Over­all, if you’re into anime enough to go to con­ven­tions reg­u­larly or just hav­ing a pass­ing inter­est, Dengeki Bunko: Fight­ing Cli­max is a good buy. Yes, it’s got that “super anime” feel to it, but there’s a solid engine and mechan­ics wrapped up in an extremely gor­geous pack­age that deserves to be played here. This fancy fan-service fighter is enough to make an otaku like myself sit up and take notice.

Retro Replay — Vampire Darkstalkers Collection — 3Q2020 issue

A bit­ing good collection

Col­lec­tions come a dime a dozen these days. Every­one wants to have a pack­age of their best fight­ing games and then upsell them for the next cou­ple of gen­er­a­tions since the cur­rent con­sole might not have back­ward com­pat­i­bil­ity. Cap­com is no stranger to this, hav­ing released sev­eral Street Fighter col­lec­tions over the years. The final game series to get this treat­ment was Dark­stalk­ers aka Vam­pire in Japan with the Vam­pire Col­lec­tion.
For those who are unini­ti­ated, Cap­com does make fight­ing games beyond Street Fighter: Vam­pire doesn’t get as much due and press as Street Fighter but is just as good. But let’s get into the meat and pota­toes of why you’re here: Is the col­lec­tion any good? I can resound­ingly answer yes. It’s every­thing you’d want of the Vam­pire series, includ­ing games that never made it to the U.S.

Mak­ing up the col­lec­tion are Vampire/Darkstalkers, Vam­pire Hunter/Darkstalkers 2, Vam­pire Savior/Darkstalkers 3, Vam­pire Hunter 2, Vam­pire Sav­ior 2 and what Cap­com calls a hyper ver­sion of Sav­ior 2, which pits all ver­sions of the char­ac­ters against each other. In those five games is a deep fight­ing game engine with great mechan­ics and an inter­est­ing sto­ry­line that invokes mon­sters of mythology.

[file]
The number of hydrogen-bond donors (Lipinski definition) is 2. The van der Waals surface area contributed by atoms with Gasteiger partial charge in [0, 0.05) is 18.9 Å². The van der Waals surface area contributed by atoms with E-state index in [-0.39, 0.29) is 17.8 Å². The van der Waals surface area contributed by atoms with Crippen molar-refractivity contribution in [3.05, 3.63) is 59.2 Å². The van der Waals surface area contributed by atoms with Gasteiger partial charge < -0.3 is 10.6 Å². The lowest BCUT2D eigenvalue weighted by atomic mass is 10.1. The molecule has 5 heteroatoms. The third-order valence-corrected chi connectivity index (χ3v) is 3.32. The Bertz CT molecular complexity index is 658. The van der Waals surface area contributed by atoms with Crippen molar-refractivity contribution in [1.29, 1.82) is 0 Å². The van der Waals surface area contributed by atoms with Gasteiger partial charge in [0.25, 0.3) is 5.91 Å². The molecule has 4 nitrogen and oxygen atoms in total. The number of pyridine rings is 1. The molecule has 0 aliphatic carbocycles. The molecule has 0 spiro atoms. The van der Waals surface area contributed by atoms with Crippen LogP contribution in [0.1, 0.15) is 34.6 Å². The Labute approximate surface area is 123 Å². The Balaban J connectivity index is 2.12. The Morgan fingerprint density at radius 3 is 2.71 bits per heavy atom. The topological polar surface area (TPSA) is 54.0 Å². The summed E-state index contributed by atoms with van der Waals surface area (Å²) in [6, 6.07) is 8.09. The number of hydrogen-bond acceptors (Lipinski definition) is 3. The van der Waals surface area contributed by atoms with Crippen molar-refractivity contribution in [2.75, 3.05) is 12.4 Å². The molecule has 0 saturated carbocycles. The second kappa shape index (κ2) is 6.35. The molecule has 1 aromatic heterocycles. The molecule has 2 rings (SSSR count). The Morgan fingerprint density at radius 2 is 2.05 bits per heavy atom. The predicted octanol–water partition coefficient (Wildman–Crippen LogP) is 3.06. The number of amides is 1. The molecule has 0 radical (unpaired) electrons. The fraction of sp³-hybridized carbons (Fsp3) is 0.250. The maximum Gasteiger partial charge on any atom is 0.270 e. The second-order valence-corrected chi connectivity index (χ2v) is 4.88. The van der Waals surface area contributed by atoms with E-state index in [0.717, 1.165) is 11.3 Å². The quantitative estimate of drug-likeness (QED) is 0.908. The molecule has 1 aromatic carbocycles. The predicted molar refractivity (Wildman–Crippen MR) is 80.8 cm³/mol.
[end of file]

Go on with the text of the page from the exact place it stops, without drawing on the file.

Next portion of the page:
The game­play style didn’t change too much between games but it’s unique and has char­ac­ter enough to encour­age even the most hard­ened street fighter to come back and learn more. There are advanced tech­niques such as Dark Force and chains to learn as well as movesets that require some con­troller gym­nas­tics to mas­ter. The char­ac­ter design in each of the collection’s games is a bit wonky from the age of Capcom’s over­styl­ized car­toon­ish era of hand-drawn sprites but it doesn’t look terrible.

The best thing about the series — other than the game­play — is the sound­track. Hunter 2 and Sav­ior 2 never made it to the U.S., and Dark­stalk­ers in gen­eral didn’t do as well as Cap­com would have liked. And that’s why this col­lec­tion is a must-buy item. You won’t see this in Amer­ica, and it should be. The games are pre­sented in their orig­i­nal form with all ver­sions avail­able. This pack­age is worth find­ing and importing.